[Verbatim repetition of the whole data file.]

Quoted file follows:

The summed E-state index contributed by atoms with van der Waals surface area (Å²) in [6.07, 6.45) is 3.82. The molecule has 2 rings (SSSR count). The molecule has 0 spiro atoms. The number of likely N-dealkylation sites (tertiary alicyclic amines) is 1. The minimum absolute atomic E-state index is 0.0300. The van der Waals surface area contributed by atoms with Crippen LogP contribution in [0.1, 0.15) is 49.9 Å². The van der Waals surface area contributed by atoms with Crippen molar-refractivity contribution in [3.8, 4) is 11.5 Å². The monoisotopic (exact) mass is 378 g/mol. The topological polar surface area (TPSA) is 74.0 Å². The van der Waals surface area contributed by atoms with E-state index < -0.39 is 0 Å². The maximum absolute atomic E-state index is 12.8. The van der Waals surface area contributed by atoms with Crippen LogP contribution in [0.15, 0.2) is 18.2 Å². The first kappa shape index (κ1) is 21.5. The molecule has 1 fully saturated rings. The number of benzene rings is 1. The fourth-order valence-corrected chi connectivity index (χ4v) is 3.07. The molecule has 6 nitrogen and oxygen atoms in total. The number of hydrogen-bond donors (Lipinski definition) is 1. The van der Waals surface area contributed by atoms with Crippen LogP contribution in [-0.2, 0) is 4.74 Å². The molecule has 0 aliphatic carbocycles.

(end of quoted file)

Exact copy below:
The summed E-state index contributed by atoms with van der Waals surface area (Å²) in [6.07, 6.45) is 3.82. The molecule has 2 rings (SSSR count). The molecule has 0 spiro atoms. The number of likely N-dealkylation sites (tertiary alicyclic amines) is 1. The minimum absolute atomic E-state index is 0.0300. The van der Waals surface area contributed by atoms with Crippen LogP contribution in [0.1, 0.15) is 49.9 Å². The van der Waals surface area contributed by atoms with Crippen molar-refractivity contribution in [3.8, 4) is 11.5 Å². The monoisotopic (exact) mass is 378 g/mol. The topological polar surface area (TPSA) is 74.0 Å². The van der Waals surface area contributed by atoms with E-state index < -0.39 is 0 Å². The maximum absolute atomic E-state index is 12.8. The van der Waals surface area contributed by atoms with Crippen LogP contribution in [0.15, 0.2) is 18.2 Å². The first kappa shape index (κ1) is 21.5. The molecule has 1 fully saturated rings. The number of benzene rings is 1. The fourth-order valence-corrected chi connectivity index (χ4v) is 3.07. The molecule has 6 nitrogen and oxygen atoms in total. The number of hydrogen-bond donors (Lipinski definition) is 1. The van der Waals surface area contributed by atoms with Crippen LogP contribution in [-0.2, 0) is 4.74 Å². The molecule has 0 aliphatic carbocycles.